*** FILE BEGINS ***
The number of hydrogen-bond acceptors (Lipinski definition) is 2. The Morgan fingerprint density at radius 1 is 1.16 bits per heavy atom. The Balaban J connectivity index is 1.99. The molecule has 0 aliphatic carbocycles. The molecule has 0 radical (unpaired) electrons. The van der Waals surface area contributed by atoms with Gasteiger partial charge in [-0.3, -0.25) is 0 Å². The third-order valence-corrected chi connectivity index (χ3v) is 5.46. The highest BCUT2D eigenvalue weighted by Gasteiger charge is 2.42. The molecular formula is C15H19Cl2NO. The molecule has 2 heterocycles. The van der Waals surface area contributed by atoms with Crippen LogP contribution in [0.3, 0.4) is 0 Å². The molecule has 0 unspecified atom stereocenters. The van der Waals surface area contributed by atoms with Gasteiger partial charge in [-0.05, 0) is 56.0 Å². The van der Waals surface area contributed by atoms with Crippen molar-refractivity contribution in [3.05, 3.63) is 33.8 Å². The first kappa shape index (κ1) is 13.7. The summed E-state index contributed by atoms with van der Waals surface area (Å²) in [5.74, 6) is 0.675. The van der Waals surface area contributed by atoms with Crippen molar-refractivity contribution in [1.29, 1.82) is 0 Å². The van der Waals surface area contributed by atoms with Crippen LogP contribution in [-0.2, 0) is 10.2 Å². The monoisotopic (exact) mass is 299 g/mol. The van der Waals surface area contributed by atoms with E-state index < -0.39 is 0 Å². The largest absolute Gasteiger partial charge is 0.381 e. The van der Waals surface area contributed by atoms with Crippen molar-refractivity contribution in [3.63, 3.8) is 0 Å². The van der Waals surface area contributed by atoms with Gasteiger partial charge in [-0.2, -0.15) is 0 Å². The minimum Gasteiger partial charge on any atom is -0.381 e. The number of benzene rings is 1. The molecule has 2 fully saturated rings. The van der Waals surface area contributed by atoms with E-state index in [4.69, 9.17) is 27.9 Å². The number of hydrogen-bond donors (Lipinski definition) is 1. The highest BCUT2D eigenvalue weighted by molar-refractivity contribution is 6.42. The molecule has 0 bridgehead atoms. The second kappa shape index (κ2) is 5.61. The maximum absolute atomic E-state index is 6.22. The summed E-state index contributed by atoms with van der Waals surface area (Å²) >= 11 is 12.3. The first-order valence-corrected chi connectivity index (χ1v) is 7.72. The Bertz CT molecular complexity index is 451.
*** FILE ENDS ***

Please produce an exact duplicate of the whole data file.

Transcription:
The number of hydrogen-bond acceptors (Lipinski definition) is 2. The Morgan fingerprint density at radius 1 is 1.16 bits per heavy atom. The Balaban J connectivity index is 1.99. The molecule has 0 aliphatic carbocycles. The molecule has 0 radical (unpaired) electrons. The van der Waals surface area contributed by atoms with Gasteiger partial charge in [-0.3, -0.25) is 0 Å². The third-order valence-corrected chi connectivity index (χ3v) is 5.46. The highest BCUT2D eigenvalue weighted by Gasteiger charge is 2.42. The molecular formula is C15H19Cl2NO. The molecule has 2 heterocycles. The van der Waals surface area contributed by atoms with Crippen LogP contribution in [0.3, 0.4) is 0 Å². The molecule has 0 unspecified atom stereocenters. The van der Waals surface area contributed by atoms with Gasteiger partial charge in [-0.05, 0) is 56.0 Å². The van der Waals surface area contributed by atoms with Crippen molar-refractivity contribution in [3.05, 3.63) is 33.8 Å². The first kappa shape index (κ1) is 13.7. The summed E-state index contributed by atoms with van der Waals surface area (Å²) in [5.74, 6) is 0.675. The van der Waals surface area contributed by atoms with Crippen molar-refractivity contribution in [1.29, 1.82) is 0 Å². The van der Waals surface area contributed by atoms with Crippen LogP contribution in [-0.2, 0) is 10.2 Å². The monoisotopic (exact) mass is 299 g/mol. The van der Waals surface area contributed by atoms with E-state index < -0.39 is 0 Å². The largest absolute Gasteiger partial charge is 0.381 e. The van der Waals surface area contributed by atoms with Crippen molar-refractivity contribution in [3.63, 3.8) is 0 Å². The van der Waals surface area contributed by atoms with Gasteiger partial charge in [-0.2, -0.15) is 0 Å². The minimum Gasteiger partial charge on any atom is -0.381 e. The number of benzene rings is 1. The molecule has 2 fully saturated rings. The van der Waals surface area contributed by atoms with E-state index in [4.69, 9.17) is 27.9 Å². The number of hydrogen-bond donors (Lipinski definition) is 1. The highest BCUT2D eigenvalue weighted by molar-refractivity contribution is 6.42. The molecule has 0 bridgehead atoms. The second kappa shape index (κ2) is 5.61. The maximum absolute atomic E-state index is 6.22. The summed E-state index contributed by atoms with van der Waals surface area (Å²) >= 11 is 12.3. The first-order valence-corrected chi connectivity index (χ1v) is 7.72. The Bertz CT molecular complexity index is 451.